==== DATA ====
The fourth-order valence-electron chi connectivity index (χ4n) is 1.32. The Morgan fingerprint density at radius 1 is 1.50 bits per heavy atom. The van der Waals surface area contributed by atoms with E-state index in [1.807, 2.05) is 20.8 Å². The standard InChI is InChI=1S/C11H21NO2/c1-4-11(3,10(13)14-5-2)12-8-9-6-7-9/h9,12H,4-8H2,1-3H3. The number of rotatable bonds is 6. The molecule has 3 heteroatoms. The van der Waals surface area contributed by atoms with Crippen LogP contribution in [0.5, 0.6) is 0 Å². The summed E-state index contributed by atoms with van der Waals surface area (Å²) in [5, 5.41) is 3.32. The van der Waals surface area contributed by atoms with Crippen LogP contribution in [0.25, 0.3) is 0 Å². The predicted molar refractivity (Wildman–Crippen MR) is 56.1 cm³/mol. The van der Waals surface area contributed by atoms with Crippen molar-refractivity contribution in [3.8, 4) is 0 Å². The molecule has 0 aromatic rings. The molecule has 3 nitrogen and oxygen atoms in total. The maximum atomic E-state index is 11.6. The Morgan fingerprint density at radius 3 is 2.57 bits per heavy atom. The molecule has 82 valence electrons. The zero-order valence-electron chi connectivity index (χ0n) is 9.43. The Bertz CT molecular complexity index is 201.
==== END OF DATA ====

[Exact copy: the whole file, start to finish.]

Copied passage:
The fourth-order valence-electron chi connectivity index (χ4n) is 1.32. The Morgan fingerprint density at radius 1 is 1.50 bits per heavy atom. The van der Waals surface area contributed by atoms with E-state index in [1.807, 2.05) is 20.8 Å². The standard InChI is InChI=1S/C11H21NO2/c1-4-11(3,10(13)14-5-2)12-8-9-6-7-9/h9,12H,4-8H2,1-3H3. The number of rotatable bonds is 6. The molecule has 3 heteroatoms. The van der Waals surface area contributed by atoms with Crippen LogP contribution in [0.5, 0.6) is 0 Å². The summed E-state index contributed by atoms with van der Waals surface area (Å²) in [5, 5.41) is 3.32. The van der Waals surface area contributed by atoms with Crippen LogP contribution in [0.25, 0.3) is 0 Å². The predicted molar refractivity (Wildman–Crippen MR) is 56.1 cm³/mol. The van der Waals surface area contributed by atoms with Crippen molar-refractivity contribution in [3.8, 4) is 0 Å². The molecule has 0 aromatic rings. The molecule has 3 nitrogen and oxygen atoms in total. The maximum atomic E-state index is 11.6. The Morgan fingerprint density at radius 3 is 2.57 bits per heavy atom. The molecule has 82 valence electrons. The zero-order valence-electron chi connectivity index (χ0n) is 9.43. The Bertz CT molecular complexity index is 201.